Massachusetts law requires all residents to maintain a minimum level of health insurance, and rates of uninsurance in that state decreased from 6.4% in 2006 to 1.9% in 2010. The authors of this report assessed whether health insurance expansion was associated with use of mammography and earlier stage at breast cancer diagnosis.
By using a prereform/postreform design with a concurrent control (California), mammography rates in the last year were assessed using the Behavioral Risk Factor Surveillance System survey and the diagnosis of stage I (vs II/III/IV) breast cancers based on cancer registry data among women ages 41 to 64. Propensity score analyses were used to compare California women who were most similar to women in Massachusetts with Massachusetts women.
Among propensity-weighted cohorts, adjusted mammography rates in Massachusetts were 69.2% in 2006, 69.5% in 2008, and 69.0% in 2010. In California, the rates were 59% in 2006, 60.3% in 2008, and 56.2% in 2010 (P = .89 for interaction by state for 2010 vs 2006). Among propensity-weighted cohorts, adjusted rates of diagnosis with stage I cancers were 52.2% in 2006, 53.5% in 2007, and 52.4% in 2008 in Massachusetts versus 46.4% in 2006, 46.3% in 2007, and 45.7% in 2008 in California (P = .58 for interaction by state for 2010 vs 2006).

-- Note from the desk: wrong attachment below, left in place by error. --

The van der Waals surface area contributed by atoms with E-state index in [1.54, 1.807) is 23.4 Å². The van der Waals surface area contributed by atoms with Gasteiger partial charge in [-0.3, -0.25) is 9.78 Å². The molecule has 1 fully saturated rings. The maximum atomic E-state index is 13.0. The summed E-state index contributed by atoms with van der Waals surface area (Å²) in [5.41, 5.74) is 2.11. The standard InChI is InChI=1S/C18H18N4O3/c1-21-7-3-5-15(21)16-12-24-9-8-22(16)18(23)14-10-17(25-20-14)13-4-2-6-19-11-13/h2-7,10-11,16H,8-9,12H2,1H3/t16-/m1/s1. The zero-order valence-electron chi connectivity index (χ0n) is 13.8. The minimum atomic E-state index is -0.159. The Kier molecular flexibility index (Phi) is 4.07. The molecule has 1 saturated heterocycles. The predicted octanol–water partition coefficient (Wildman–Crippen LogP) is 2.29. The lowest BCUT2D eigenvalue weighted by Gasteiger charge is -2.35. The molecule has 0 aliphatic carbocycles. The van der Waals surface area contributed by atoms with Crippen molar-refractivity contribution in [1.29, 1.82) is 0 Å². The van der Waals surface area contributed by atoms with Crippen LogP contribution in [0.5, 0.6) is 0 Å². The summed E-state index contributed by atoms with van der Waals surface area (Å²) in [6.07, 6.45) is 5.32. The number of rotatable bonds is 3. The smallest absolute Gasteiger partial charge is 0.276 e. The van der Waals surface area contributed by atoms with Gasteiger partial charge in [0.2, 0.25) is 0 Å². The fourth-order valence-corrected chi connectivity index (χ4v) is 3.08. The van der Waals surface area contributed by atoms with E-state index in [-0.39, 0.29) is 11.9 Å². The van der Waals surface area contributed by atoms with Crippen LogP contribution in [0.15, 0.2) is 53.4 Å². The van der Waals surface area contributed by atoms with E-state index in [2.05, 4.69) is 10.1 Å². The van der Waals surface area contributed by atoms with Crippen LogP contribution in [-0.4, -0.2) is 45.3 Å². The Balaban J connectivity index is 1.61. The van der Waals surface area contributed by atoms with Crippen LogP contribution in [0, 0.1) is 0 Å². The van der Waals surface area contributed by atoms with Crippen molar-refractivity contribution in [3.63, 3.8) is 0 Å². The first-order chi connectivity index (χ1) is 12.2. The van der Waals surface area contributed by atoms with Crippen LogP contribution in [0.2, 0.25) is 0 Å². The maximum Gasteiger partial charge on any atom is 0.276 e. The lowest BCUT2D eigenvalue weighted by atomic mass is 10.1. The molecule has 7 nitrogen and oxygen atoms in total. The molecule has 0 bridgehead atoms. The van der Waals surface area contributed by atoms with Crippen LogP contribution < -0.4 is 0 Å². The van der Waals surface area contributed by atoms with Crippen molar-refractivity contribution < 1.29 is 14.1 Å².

Health insurance reform in Massachusetts was not associated with increased rates of mammography or earlier stage at diagnosis compared with California, possibly because of insurance and mammography rates that already were high. Additional research is needed to assess the impact of insurance expansions in other populations, especially those with higher uninsurance rates. Cancer 2013. © 2012 American Cancer Society.